• Allows the strings to move
      • Guitar Expert: -2
      • Need Some Training: +2
    • Holds the bridge pins and saddle in place
      • Guitar Expert: +2
      • Need Some Training: -2
    • Amplifies sound for the soundhole
      • Guitar Expert: -2
      • Need Some Training: +2

This table shows the meaning of each possible result:

Guitar Expert

Congratulations! You've answered enough questions right to know a good deal about your guitar and what the major parts do! You're one step further to knowing all there is to know about the art of the six-string.

Need Some Training

Looks like you could use some more training. Anatomy can be tough, so if you need a refresher course, re-read this Hub. From the looks of it, you might want to do just that :(

Comments

Donald Axel on December 09, 2019:

What would you call the wooden top of a spanish guitar, the deck? As in violin:

spruce top, or the soundboard, also known as the top plate, table, or belly ...

I think the professional term is deck.

poop on April 13, 2019:

great!!!!!!!!!!!!!!!!!

Sajal Senapati on February 28, 2019:

The information about the guitar are very helpful for the beginner and the description are very critical.

Andy Tate on January 28, 2019:

So well written. Easy to understand description with illustrative pictures.

embp123 on December 01, 2018:

"As you can see, the fretboard contains several frets, often having less space between them the farther you go down towards the body of the guitar."

Excellent article, but I have a minor yet key quibble (which you either know but didn't catch what is misleading here, or you haven't really deeply understood yet. No offense or knee-jerk criticism intended, just probing for learning in myself). To grasp the still very mysterious physical and mathematical underpinnings of music is to understand the fretboard as an approximation of an infinite open-ended series of perfect ratios being finitely mapped onto a linear "over-lay" or compression of key centres (over 2 octaves for the guitar) in which all the keys share/use the same fret spacings without too much loss of intonation (being in tune up and down the fretboard in all keys, with and without a capo). In theory and practically this can never be done perfectly (akin to squaring the circle), so every type of tuning system or fret spacing is a practical fudge in which some ratios are rendered more perfectly than others by a contingent aesthetic choice. Regardless as to this complexity, the spacing of the frets is always exponential, so each fret spacing is approximately 2^1/12 smaller than the previous one (length from bridge to fret, so not fret to fret). My concern is that in missing this one is missing a deep insight into the mysteries of the octave and how we perceive sound in the first place. The mind makes the always exponential sources of perception seem to lie along a line. How it does this is a complete mystery, but for the experience of the octave as the same note, only "higher", which motivates how we "invented" music theory to bring order by placing middle A at 440 Hz (once at a lower frequency, 432?) so that determining any shared set of notes is even possible in the first place.Lately people are confused and think experience is wholly determined by theory, but it is always the other way around ; ). This matters as we are "lost in representations" lately, all appearances of things, who cares about the reality.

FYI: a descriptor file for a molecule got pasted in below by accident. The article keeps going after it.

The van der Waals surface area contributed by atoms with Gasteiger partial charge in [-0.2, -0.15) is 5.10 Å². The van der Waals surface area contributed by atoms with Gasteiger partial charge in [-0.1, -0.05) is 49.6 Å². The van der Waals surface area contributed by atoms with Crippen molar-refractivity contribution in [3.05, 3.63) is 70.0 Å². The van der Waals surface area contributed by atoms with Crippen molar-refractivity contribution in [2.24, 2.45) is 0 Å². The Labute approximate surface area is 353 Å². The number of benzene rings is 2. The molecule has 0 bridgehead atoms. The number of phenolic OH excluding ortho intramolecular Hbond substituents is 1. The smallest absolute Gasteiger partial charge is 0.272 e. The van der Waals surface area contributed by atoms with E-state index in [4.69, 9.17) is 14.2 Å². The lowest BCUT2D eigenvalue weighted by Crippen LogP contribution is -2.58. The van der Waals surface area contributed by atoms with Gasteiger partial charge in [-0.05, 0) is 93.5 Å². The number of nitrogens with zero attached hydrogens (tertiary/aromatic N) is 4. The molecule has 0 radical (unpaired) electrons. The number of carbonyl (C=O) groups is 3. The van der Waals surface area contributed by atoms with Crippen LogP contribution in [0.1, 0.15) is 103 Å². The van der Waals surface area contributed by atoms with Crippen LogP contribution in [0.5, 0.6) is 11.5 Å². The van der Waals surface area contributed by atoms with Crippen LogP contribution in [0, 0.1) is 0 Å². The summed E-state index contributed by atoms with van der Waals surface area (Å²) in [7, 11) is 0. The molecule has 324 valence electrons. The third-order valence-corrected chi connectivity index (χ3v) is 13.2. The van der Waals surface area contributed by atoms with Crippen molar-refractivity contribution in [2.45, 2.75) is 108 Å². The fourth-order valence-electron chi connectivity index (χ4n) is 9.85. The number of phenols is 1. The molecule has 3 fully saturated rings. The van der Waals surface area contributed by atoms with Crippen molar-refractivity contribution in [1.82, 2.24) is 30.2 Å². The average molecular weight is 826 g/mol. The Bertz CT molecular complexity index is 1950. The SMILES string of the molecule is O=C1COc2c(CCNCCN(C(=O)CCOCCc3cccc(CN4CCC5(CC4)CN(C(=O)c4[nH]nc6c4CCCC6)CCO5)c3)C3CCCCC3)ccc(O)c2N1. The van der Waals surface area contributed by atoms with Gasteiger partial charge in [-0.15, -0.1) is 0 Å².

elizibeth swan on October 15, 2018:

I am writting a paper in class and this was super helpful. Thank you so much!

Nikesha angel on August 06, 2018:

I am intersted to play guitar

Kenny on July 31, 2018:

Thanks for a quick lesson. I've decided to pickup and learn guitar as a nice little outlet.... Your lesson helps me get on the right track starting with the nuts n bolts - and frets :)

Harsh on June 30, 2018:

Thank you it is very helpfull

rhadex 18 on June 11, 2018:

thank u

Naran on March 26, 2018:

Thanx for perfect information

wow on December 23, 2017:

nice1

Aarohi on September 08, 2017:

Very helpful article..

Thanks bro..

LLMcKay on April 28, 2017:

I have a guitar that is at least 70 years old. There is no mfgr name on it. Where a saddle should be is a large round ornate disk, metal, and has some inner structures. The sound coming from this instrument is heavenly. Does anyone have info on who made it? I will post pics if desired. It belonged to my grandmother who died over 70 years ago. I have searched every conceivable place and cannot find a pic of even one other like it. Any info would be greatly appreciated.

Alpana on March 04, 2017:

you should be a teacher! perfectly composed article. every article needs to be like this in considering whatever it is about.

Nick on January 01, 2017:

What is the rubbery washer that is beside the lock washer in the machine heads used for tightening?

Tyler on December 16, 2016:

I'm doing a project on the guitar, and this article helped me so much. Whether I was doing a project or not, this article made the information easy and enjoyable to learn. Thanks!

Manu on December 15, 2016:

Awesome thanks for the information

c on June 14, 2016:

great

Ramz on June 13, 2016:

A good start for a begginer

Melody Lanei from Jacksonville, FL on October 02, 2013:

THIS is great!! Perfectly organized, detailed, easy to read and educational! Great Job!